Research Article

Genetic Resources and Crop Evolution

, Volume 55, Issue 3, pp 419-440

First online:

Assessments of genetic diversity within a world collection of cultivated hexaploid oat (Avena sativa L.) based on qualitative morphological characters

  • Axel DiederichsenAffiliated withAgriculture and Agri-Food Canada, Plant Gene Resources of Canada Email author 

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A characterization of 10,105 accessions of hexaploid cultivated oat (Avena sativa L. sensu lato) from 85 countries of the Plant Gene Resources of Canada (PGRC) collection was conducted at Saskatoon, Saskatchewan, Canada. Eight environmentally stable morphological characters (panicle type, panicle erectness, panicle density, lemma colour, dorsal awn of lemma, ligula, major infraspecific group), differentiated into 18 character states, were used to define genetically distinct morphological groups. Comparisons of oat diversity from different countries, among the major infraspecific groups and among Canadian oat cultivars registered between 1886 and 2002 were possible. The 10,105 accessions represented 118 different morphological groups. The number of accessions in each morphological group was unevenly distributed with the 13 most frequent morphological groups including 90% of the accessions. The most frequent morphological groups in the PGRC collection were identical with the most frequent types of Canadian oat cultivars. The greatest richness of diversity was found in oat from countries with temperate climates and intensive oat breeding programmes. The oat accessions comprised 8,754 accessions of common hulled oat, 183 accessions of hull-less oat and 1,168 accessions of red oat. For red oat (A. byzantina C. Koch), West Asia was richest in diversity. The USA could be considered a secondary centre of diversity for red oat and Canada a secondary centre of diversity for hull-less oat. Morphological diversity of oat cultivars released in Canada increased during the twentieth century. The morphological groups were related to formal taxonomical infraspecific classifications of A. sativa. Applications of the concept of defining morphological groups for phenotyping a large germplasm collection are demonstrated discussed.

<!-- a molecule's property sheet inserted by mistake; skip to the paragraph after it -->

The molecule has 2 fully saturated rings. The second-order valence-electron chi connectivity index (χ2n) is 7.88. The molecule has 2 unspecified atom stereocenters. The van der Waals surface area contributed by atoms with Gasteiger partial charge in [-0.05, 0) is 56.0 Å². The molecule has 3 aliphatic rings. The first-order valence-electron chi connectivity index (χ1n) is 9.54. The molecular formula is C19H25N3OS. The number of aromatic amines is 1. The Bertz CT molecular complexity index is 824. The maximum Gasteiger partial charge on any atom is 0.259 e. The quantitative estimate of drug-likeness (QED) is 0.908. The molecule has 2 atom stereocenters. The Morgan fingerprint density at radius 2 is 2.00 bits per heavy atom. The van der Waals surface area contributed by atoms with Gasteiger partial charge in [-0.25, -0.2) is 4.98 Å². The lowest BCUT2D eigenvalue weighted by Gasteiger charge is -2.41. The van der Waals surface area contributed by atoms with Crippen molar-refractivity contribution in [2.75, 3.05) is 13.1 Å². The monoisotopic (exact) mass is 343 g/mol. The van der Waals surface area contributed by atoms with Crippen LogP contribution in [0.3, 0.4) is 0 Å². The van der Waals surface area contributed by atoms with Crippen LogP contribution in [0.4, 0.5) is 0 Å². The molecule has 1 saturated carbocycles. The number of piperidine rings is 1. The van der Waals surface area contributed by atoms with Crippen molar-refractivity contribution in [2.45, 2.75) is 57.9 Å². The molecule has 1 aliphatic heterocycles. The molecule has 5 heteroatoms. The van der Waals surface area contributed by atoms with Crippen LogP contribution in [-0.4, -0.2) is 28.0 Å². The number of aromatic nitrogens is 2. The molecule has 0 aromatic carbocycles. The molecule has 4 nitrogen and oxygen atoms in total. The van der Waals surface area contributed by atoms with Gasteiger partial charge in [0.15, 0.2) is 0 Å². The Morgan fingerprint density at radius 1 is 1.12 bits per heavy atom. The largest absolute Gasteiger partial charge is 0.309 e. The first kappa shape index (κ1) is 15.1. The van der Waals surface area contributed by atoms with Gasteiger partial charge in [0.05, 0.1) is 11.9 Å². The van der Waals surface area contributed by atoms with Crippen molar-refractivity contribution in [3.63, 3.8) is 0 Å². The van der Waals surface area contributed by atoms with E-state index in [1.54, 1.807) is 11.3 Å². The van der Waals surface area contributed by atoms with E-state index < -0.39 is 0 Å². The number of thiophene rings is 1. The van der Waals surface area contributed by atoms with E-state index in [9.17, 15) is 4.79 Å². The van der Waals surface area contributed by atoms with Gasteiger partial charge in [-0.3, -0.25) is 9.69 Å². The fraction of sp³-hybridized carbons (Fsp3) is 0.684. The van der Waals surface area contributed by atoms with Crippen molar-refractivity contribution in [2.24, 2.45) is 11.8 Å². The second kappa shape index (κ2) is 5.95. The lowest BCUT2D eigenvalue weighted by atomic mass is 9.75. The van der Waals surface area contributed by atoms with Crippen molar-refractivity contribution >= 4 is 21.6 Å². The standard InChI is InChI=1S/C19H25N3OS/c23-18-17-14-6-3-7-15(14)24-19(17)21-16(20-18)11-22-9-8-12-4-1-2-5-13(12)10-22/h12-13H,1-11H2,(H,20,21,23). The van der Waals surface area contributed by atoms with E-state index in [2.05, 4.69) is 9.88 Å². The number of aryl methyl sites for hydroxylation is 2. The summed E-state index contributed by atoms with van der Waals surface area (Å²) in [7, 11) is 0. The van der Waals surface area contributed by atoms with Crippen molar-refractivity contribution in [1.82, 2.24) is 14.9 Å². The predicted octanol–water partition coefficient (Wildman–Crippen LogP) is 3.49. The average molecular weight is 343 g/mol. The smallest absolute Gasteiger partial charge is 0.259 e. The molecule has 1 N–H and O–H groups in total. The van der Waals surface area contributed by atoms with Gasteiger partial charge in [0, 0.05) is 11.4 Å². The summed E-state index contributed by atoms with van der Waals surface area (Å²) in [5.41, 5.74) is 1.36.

Avena sativa Genebank management Genetic diversity Germplasm characterization Phenotyping Plant breeding Taxonomy